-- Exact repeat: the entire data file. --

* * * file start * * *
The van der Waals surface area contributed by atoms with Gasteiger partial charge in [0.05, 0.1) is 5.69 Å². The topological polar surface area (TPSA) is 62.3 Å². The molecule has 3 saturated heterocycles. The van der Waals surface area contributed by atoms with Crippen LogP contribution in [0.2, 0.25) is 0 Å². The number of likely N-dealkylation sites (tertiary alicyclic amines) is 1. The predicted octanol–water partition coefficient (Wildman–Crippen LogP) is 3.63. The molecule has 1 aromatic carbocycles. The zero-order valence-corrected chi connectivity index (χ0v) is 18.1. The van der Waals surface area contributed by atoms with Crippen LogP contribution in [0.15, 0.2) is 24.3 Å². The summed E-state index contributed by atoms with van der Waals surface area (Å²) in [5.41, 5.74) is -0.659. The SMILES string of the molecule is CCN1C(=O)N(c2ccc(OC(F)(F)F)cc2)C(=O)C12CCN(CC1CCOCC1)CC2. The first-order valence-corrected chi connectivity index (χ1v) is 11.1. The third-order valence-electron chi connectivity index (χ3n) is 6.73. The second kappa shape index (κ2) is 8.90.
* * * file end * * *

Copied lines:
The van der Waals surface area contributed by atoms with Gasteiger partial charge in [0.05, 0.1) is 5.69 Å². The topological polar surface area (TPSA) is 62.3 Å². The molecule has 3 saturated heterocycles. The van der Waals surface area contributed by atoms with Crippen LogP contribution in [0.2, 0.25) is 0 Å². The number of likely N-dealkylation sites (tertiary alicyclic amines) is 1. The predicted octanol–water partition coefficient (Wildman–Crippen LogP) is 3.63. The molecule has 1 aromatic carbocycles. The zero-order valence-corrected chi connectivity index (χ0v) is 18.1. The van der Waals surface area contributed by atoms with Crippen LogP contribution in [0.15, 0.2) is 24.3 Å². The summed E-state index contributed by atoms with van der Waals surface area (Å²) in [5.41, 5.74) is -0.659. The SMILES string of the molecule is CCN1C(=O)N(c2ccc(OC(F)(F)F)cc2)C(=O)C12CCN(CC1CCOCC1)CC2. The first-order valence-corrected chi connectivity index (χ1v) is 11.1. The third-order valence-electron chi connectivity index (χ3n) is 6.73. The second kappa shape index (κ2) is 8.90.